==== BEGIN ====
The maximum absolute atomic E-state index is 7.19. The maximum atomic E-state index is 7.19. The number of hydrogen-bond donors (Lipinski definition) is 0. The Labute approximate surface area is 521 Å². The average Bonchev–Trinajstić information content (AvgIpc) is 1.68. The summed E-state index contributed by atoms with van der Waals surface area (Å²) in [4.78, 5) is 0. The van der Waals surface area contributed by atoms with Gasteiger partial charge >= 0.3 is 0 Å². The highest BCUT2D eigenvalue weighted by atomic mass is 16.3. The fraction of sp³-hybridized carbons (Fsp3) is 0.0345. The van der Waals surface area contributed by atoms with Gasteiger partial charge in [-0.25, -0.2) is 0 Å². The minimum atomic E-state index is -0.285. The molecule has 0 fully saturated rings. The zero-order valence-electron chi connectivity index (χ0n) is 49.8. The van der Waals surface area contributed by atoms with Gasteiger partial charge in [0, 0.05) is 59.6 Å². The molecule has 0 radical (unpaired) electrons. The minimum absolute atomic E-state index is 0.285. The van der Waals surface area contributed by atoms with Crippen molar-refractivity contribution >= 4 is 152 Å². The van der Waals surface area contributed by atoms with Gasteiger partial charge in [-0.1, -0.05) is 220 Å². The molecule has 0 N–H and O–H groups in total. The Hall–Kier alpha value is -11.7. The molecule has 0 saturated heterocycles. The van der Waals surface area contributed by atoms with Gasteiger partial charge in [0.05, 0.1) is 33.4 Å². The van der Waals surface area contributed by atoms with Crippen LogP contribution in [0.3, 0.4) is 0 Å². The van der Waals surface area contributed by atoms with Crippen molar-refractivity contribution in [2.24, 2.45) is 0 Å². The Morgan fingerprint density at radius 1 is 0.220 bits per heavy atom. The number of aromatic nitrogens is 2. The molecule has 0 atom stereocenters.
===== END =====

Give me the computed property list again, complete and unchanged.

The maximum absolute atomic E-state index is 7.19. The maximum atomic E-state index is 7.19. The number of hydrogen-bond donors (Lipinski definition) is 0. The Labute approximate surface area is 521 Å². The average Bonchev–Trinajstić information content (AvgIpc) is 1.68. The summed E-state index contributed by atoms with van der Waals surface area (Å²) in [4.78, 5) is 0. The van der Waals surface area contributed by atoms with Gasteiger partial charge >= 0.3 is 0 Å². The highest BCUT2D eigenvalue weighted by atomic mass is 16.3. The fraction of sp³-hybridized carbons (Fsp3) is 0.0345. The van der Waals surface area contributed by atoms with Gasteiger partial charge in [-0.25, -0.2) is 0 Å². The minimum atomic E-state index is -0.285. The molecule has 0 fully saturated rings. The zero-order valence-electron chi connectivity index (χ0n) is 49.8. The van der Waals surface area contributed by atoms with Gasteiger partial charge in [0, 0.05) is 59.6 Å². The molecule has 0 radical (unpaired) electrons. The minimum absolute atomic E-state index is 0.285. The van der Waals surface area contributed by atoms with Crippen molar-refractivity contribution >= 4 is 152 Å². The van der Waals surface area contributed by atoms with Gasteiger partial charge in [-0.1, -0.05) is 220 Å². The molecule has 0 N–H and O–H groups in total. The Hall–Kier alpha value is -11.7. The molecule has 0 saturated heterocycles. The van der Waals surface area contributed by atoms with Gasteiger partial charge in [0.05, 0.1) is 33.4 Å². The van der Waals surface area contributed by atoms with Crippen LogP contribution in [0.3, 0.4) is 0 Å². The van der Waals surface area contributed by atoms with Crippen molar-refractivity contribution in [2.24, 2.45) is 0 Å². The Morgan fingerprint density at radius 1 is 0.220 bits per heavy atom. The number of aromatic nitrogens is 2. The molecule has 0 atom stereocenters.